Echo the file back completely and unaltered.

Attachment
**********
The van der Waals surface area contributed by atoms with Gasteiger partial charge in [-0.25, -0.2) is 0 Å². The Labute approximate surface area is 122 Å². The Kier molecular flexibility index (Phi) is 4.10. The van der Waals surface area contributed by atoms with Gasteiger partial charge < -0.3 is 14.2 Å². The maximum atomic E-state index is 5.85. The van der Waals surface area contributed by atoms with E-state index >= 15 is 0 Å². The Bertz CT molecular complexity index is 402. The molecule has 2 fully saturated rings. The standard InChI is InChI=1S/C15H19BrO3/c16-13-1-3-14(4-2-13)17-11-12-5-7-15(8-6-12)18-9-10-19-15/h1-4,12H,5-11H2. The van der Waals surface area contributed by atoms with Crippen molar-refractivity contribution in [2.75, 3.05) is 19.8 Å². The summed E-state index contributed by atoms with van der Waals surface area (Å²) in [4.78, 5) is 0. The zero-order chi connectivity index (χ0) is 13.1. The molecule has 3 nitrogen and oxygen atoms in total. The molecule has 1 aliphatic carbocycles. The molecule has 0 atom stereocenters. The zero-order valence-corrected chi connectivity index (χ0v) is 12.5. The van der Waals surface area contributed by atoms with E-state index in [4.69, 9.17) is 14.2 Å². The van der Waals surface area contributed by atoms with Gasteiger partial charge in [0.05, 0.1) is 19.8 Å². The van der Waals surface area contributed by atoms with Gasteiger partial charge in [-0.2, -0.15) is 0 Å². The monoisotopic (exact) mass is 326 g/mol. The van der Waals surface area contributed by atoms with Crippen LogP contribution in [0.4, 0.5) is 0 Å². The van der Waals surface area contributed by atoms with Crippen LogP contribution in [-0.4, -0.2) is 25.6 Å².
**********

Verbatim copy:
The van der Waals surface area contributed by atoms with Gasteiger partial charge in [-0.25, -0.2) is 0 Å². The Labute approximate surface area is 122 Å². The Kier molecular flexibility index (Phi) is 4.10. The van der Waals surface area contributed by atoms with Gasteiger partial charge < -0.3 is 14.2 Å². The maximum atomic E-state index is 5.85. The van der Waals surface area contributed by atoms with E-state index >= 15 is 0 Å². The Bertz CT molecular complexity index is 402. The molecule has 2 fully saturated rings. The standard InChI is InChI=1S/C15H19BrO3/c16-13-1-3-14(4-2-13)17-11-12-5-7-15(8-6-12)18-9-10-19-15/h1-4,12H,5-11H2. The van der Waals surface area contributed by atoms with Crippen molar-refractivity contribution in [2.75, 3.05) is 19.8 Å². The summed E-state index contributed by atoms with van der Waals surface area (Å²) in [4.78, 5) is 0. The zero-order chi connectivity index (χ0) is 13.1. The molecule has 3 nitrogen and oxygen atoms in total. The molecule has 1 aliphatic carbocycles. The molecule has 0 atom stereocenters. The zero-order valence-corrected chi connectivity index (χ0v) is 12.5. The van der Waals surface area contributed by atoms with E-state index in [4.69, 9.17) is 14.2 Å². The van der Waals surface area contributed by atoms with Gasteiger partial charge in [0.05, 0.1) is 19.8 Å². The van der Waals surface area contributed by atoms with Gasteiger partial charge in [-0.2, -0.15) is 0 Å². The monoisotopic (exact) mass is 326 g/mol. The van der Waals surface area contributed by atoms with Crippen LogP contribution in [0.4, 0.5) is 0 Å². The van der Waals surface area contributed by atoms with Crippen LogP contribution in [-0.4, -0.2) is 25.6 Å².